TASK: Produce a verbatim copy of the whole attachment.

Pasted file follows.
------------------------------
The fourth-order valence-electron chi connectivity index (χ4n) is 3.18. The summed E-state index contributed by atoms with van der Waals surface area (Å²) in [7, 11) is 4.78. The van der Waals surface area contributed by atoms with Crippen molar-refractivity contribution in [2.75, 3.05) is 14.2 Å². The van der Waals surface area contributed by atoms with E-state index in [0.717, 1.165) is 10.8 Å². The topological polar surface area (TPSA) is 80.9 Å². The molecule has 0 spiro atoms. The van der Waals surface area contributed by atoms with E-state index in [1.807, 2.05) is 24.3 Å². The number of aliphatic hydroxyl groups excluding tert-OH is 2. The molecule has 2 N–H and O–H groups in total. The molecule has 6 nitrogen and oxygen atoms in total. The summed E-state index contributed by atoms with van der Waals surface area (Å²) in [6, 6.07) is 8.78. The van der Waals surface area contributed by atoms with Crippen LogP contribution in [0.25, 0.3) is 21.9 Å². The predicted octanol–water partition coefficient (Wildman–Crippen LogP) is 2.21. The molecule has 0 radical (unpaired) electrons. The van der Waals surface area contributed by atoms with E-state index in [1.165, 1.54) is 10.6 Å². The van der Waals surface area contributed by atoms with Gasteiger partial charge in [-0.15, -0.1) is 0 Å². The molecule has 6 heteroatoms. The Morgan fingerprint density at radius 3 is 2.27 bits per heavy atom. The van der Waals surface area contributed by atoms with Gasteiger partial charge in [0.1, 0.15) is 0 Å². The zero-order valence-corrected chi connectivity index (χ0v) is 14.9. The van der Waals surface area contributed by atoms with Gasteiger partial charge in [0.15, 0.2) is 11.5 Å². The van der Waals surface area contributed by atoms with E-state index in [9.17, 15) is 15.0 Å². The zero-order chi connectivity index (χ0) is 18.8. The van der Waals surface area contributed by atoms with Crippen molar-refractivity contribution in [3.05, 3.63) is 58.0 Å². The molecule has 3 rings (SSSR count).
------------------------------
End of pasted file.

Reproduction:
The fourth-order valence-electron chi connectivity index (χ4n) is 3.18. The summed E-state index contributed by atoms with van der Waals surface area (Å²) in [7, 11) is 4.78. The van der Waals surface area contributed by atoms with Crippen molar-refractivity contribution in [2.75, 3.05) is 14.2 Å². The van der Waals surface area contributed by atoms with E-state index in [0.717, 1.165) is 10.8 Å². The topological polar surface area (TPSA) is 80.9 Å². The molecule has 0 spiro atoms. The van der Waals surface area contributed by atoms with E-state index in [1.807, 2.05) is 24.3 Å². The number of aliphatic hydroxyl groups excluding tert-OH is 2. The molecule has 2 N–H and O–H groups in total. The molecule has 6 nitrogen and oxygen atoms in total. The summed E-state index contributed by atoms with van der Waals surface area (Å²) in [6, 6.07) is 8.78. The van der Waals surface area contributed by atoms with Crippen LogP contribution in [0.25, 0.3) is 21.9 Å². The predicted octanol–water partition coefficient (Wildman–Crippen LogP) is 2.21. The molecule has 0 radical (unpaired) electrons. The van der Waals surface area contributed by atoms with E-state index in [1.165, 1.54) is 10.6 Å². The van der Waals surface area contributed by atoms with Gasteiger partial charge in [-0.15, -0.1) is 0 Å². The molecule has 6 heteroatoms. The Morgan fingerprint density at radius 3 is 2.27 bits per heavy atom. The van der Waals surface area contributed by atoms with Gasteiger partial charge in [0.1, 0.15) is 0 Å². The zero-order valence-corrected chi connectivity index (χ0v) is 14.9. The van der Waals surface area contributed by atoms with Gasteiger partial charge in [0.15, 0.2) is 11.5 Å². The van der Waals surface area contributed by atoms with E-state index in [9.17, 15) is 15.0 Å². The zero-order chi connectivity index (χ0) is 18.8. The van der Waals surface area contributed by atoms with Crippen molar-refractivity contribution in [3.05, 3.63) is 58.0 Å². The molecule has 3 rings (SSSR count).